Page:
How things have changed since 2009, when news stories about Pope Benedict’s plan to erect personal ordinariates for Anglicans wishing to become Catholic described the move as the Pope “parking tanks on the lawn of Lambeth Palace,” the home of the Archbishop of Canterbury.
That was then. Archbishop Rowan Williams, an Anglo-Catholic, was the ABC then. In March 2013, the same month Pope Francis was elected to the papacy, Justin Welby was enthroned at Canterbury as the new spiritual leader of the Anglican Communion.
In a recent interview, Archbishop Welby tells the Spectator he doesn’t really mind if an Anglican becomes Catholic.
Not so long ago, it would be unthinkable for the Archbishop of Canterbury to be quoting agents of Rome, but times change. The two churches have been holding talks about possible reunion since 1970, but since the C of E admitted female vicars their paths have tended to diverge. Ten years ago, the Vatican made it easier for vicars to defect to Rome. Hundreds did so and now, by some estimates, one in ten Catholic priests is a former Anglican vicar.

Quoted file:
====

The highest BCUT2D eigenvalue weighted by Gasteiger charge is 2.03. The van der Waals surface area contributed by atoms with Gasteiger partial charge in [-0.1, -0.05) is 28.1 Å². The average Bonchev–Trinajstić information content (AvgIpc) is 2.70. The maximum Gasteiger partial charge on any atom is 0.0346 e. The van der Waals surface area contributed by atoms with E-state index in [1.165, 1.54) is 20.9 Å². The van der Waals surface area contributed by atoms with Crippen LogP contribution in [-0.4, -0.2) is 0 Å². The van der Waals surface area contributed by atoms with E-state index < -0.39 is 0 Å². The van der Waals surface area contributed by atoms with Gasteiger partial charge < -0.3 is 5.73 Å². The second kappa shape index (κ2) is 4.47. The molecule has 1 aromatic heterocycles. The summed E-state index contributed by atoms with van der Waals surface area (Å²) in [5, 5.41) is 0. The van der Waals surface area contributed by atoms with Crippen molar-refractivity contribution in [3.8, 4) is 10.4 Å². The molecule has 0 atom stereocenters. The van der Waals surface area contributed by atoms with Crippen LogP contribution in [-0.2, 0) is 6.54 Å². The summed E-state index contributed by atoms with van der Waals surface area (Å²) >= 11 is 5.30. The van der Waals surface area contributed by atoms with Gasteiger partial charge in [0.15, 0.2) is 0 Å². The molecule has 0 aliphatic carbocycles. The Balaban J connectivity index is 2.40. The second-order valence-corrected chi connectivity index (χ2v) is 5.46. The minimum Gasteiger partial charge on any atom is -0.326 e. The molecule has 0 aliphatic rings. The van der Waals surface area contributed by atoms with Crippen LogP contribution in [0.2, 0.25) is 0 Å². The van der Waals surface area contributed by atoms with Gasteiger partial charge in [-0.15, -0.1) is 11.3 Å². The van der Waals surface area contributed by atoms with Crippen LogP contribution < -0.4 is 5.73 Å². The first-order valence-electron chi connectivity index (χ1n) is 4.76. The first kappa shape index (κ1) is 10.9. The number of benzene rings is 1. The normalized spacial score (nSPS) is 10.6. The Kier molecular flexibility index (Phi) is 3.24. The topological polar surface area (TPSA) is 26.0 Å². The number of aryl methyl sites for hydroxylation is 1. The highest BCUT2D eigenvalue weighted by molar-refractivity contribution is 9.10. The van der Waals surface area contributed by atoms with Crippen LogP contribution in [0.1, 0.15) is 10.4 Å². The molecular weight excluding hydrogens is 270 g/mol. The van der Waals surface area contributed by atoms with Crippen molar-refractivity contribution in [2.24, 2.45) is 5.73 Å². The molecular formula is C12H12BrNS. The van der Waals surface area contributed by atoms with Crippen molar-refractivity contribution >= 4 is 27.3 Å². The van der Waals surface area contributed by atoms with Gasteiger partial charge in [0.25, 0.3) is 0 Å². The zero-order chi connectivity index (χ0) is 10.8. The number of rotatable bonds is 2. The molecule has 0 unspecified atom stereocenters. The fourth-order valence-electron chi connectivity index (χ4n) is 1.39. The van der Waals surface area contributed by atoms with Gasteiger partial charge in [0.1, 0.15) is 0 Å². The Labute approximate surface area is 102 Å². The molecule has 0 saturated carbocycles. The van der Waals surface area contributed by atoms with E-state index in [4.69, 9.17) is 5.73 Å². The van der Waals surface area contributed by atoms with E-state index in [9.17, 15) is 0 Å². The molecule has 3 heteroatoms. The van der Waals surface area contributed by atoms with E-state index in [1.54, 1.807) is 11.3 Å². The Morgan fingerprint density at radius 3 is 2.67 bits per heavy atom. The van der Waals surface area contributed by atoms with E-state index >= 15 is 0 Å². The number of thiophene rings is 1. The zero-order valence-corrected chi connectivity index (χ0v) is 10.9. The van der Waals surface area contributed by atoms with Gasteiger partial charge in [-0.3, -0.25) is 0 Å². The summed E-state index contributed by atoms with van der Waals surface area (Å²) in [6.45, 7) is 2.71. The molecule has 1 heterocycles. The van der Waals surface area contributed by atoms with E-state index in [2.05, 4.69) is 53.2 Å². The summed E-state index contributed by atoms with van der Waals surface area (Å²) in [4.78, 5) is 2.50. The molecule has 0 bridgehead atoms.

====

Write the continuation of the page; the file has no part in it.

I ask what he thinks about all this. ‘Who cares?’ he says. ‘I don’t mind about all that. Particularly if people go to Rome, which is such a source of inspiration. I had an email from a very old friend, an Anglican priest who has decided to go to Rome. I wrote back saying: how wonderful! As long as you are following your vocation, you are following Christ. It’s just wonderful. What we need is for people to be disciples of Jesus Christ. I don’t really care whether it’s the Church of England or Rome or the Orthodox or Pentecostals or the Lutherans or Baptists. They are faithful disciples of Christ.’
If you think this is an unusual thing for the Archbishop of Canterbury to say, then you don’t know Justin Welby. He is a bridge-builder, so keen on fostering greater unity amongst Christians that he has assembled in Lambeth Palace a group of young Christians of various denominations called the Community of St Anselm. ‘One of the prayers we say every morning is for the unity of the church. That seems to me to be much more important. God called the church into being. We, as human beings, have managed to mess that up and split it up.’